Nico Hernandez’s Greatest Gift
It was in his initial beating Nico realized that when a boxer is alive he is alive as no one else is alive, not even another boxer…
Nico Hernandez realized early on that boxing would not be his doom and not be his enemy. Next to birth and family it would be his greatest gift.
Around age nine, he pledged to work and drudge at it to his utmost ability.
His father, Lewis Hernandez , tried to shoo him away, emphasizing that boxing essentially meant war, rebellion, and physical unrest, and for the unluckiest ones dread, dire times, and dead ends. But Nico insisted.
“Nico kind of begged to let me let him fight,” said Lewis Hernandez, a truck mechanic in Wichita, Kansas, who later became his coach. “Back then we would put the neighborhood kids in the front yard with socks on their hands as gloves. I told Nico that this is something that you don’t want. He kept saying, ‘I want to.’ He approached me and I blew him off a couple of times. Finally, I said, okay, take him and throw him in there with whomever, and he got beat. Red-faced. Nose bleeding.
“But he still wanted to fight. I tried talking to the boy in a hard voice and I wanted to discourage him. But how many nine-year-olds are like that? Soon, Uncle Pat was running him four miles a day at 6 a.m. at age nine. I’d get off of work and at lunchtime go do a boxing workout (at Northside 316 Boxing Club) and he started fighting.”
It was in his initial beating Nico realized that when a boxer is alive he is alive as no one else is alive, not even another boxer. He was hungry to retry. He remembered how his uncle, Michael Hernandez, fought professionally at 135. His dad helped train his uncle. Dad would have no choice.
“I was nine,” recalled Nico Hernandez, “I was playing basketball and soccer, too, and I told my dad I wanted to box. The first time was being in the gym facing three different people and I got beat a little. My eyes were watery. I remember that. He asked me if I still wanted to do it. I just fell in love with the sport. My earliest memories are training in the front yard, training in a neighbor’s garage, and training inside my house.”
Nico decided then that he neither walked with the multitudes nor cheered with them. Boxing would be the passageway to a free, responsible life. His own life.
“One of the things that kept me in the sport, was that when I played basketball and soccer, when we lost if I thought it was my teammates’ faults, I’d get to blame them. The only person I get to blame in boxing is myself, and that has kept me in it, too. I won my first 25 fights and kept sticking it out and kept fighting.”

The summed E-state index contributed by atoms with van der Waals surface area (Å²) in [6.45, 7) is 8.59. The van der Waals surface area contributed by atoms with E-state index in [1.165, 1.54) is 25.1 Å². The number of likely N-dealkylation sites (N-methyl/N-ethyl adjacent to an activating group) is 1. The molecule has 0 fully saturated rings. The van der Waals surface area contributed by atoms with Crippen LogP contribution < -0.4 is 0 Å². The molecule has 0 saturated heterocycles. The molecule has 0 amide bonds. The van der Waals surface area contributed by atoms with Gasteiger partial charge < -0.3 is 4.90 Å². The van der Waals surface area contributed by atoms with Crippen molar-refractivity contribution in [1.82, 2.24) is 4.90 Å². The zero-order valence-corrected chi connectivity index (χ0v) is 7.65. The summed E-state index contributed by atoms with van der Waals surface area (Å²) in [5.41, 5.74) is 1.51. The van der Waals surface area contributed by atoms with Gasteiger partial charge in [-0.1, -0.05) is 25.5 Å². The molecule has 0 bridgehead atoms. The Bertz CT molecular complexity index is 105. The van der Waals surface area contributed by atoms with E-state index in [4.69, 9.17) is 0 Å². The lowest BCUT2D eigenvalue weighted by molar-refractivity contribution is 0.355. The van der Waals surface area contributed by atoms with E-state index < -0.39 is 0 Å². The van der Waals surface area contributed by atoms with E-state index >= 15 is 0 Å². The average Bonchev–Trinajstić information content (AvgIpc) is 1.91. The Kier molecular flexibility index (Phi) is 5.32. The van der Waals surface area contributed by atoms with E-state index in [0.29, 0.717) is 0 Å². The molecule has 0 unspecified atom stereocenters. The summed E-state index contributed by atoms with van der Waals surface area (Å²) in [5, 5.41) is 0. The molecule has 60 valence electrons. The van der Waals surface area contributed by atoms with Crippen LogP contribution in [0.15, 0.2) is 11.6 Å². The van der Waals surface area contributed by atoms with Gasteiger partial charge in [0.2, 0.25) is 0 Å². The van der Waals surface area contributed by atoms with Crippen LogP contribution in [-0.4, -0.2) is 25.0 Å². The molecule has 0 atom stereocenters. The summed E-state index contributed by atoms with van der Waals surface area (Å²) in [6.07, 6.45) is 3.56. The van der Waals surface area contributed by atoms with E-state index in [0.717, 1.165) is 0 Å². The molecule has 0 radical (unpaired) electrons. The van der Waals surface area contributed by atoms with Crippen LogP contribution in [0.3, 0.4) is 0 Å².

From the start, Lewis emphasized to his son that he would need full commitment to a personal anguish of sorts, that in order to get nearer to the beauty, success, grace, and meaning of boxing that he had to sacrifice everything.
“I told Nico that if he wanted to box that there is no in between,” said Lewis. “You either do it or you don’t. Boxing is not a hobby. You don’t participate in boxing. You have to fight and be in 100 percent because you don’t want to get hurt. If you are not in shape, that is very dangerous. But the disappointments, and the ups and downs, they will make you a tougher person.”
Lewis worked 60 hours a week repairing trucks, but he also trained with Nico, who, after a winning streak of 25 amateur bouts, claimed a light flyweight bronze medal for the United States at the 2016 Rio de Janeiro Olympics.
“You’ve got to be doing it (boxing) day in and day out and sometimes you are not wanting to,” said Lewis. “Adults, parents, we need motivation, and he needs to motivate himself also. It is what he has to do and, at the end of the day, I can set a standard and set a ground, but he has to push himself. We work something like Heinz 57 — we don’t have one particular style. Nico is truly blessed with natural abilities and that makes him so much easier to teach.”
After becoming the first American light flyweight to medal in the Olympics since Michael Carbajal, Nico was honored in Wichita with a city-wide parade. He will make his professional debut against Patrick Gutierrez (0-2), Las Vegas, on March 25 (CBS Sports Net, 9 p.m. ET) in a scheduled six-round flyweight bout headlining a Knockout Night Boxing-promoted card at the Kansas Star Casino in Mulvane, Kansas.
“Our struggles, that motivations me,” said Nico. “I’m fighting for my family. We did not have a lot of money and just not being able to pay bills, using water on the stove to take a bath, that kind of stuff. My mom and my dad and my brothers (and a younger sister), I want to be able to provide for them. I want to make them a better life than what I had growing up. And I don’t like to lose. That’s motivation for me to keep working hard and keep doing what I do.”
Nico said that he also clutches the memory of friend Tony Losey deep in his soul. A tough kid with a predilection for trouble, Losey rose to USA Boxing’s No. 3 ranking among welterweights. He was training for an Olympic qualifier and working as a subcontractor at a steel fabricator when a 12,000-pound tank fell and killed him in September 2014.
“Tony was like a brother to me,” said Nico. “My dad trained him and we shared the same room. The way kids look up to me now, that’s how I looked up to him. We said that we were going to go to the Olympics together and we would turn pro together at the same time. It motivates me to carry on my dream, carry on both of our dreams.”
Nico said that while the anxiety of performing well in front of the hometown crowd adds a sprinkle of pressure, he will not be thwarted from his game plan, which is to firmly establish his footwork, control the terrain and pace, and refine the mechanics of his defense.
“I’m not going in with a focus on stopping him,” said Nico. “I’m not going for the big shot. I want to fight my fight and box. We’ll see: if the time comes and I hurt him, I’ll jump all over him.”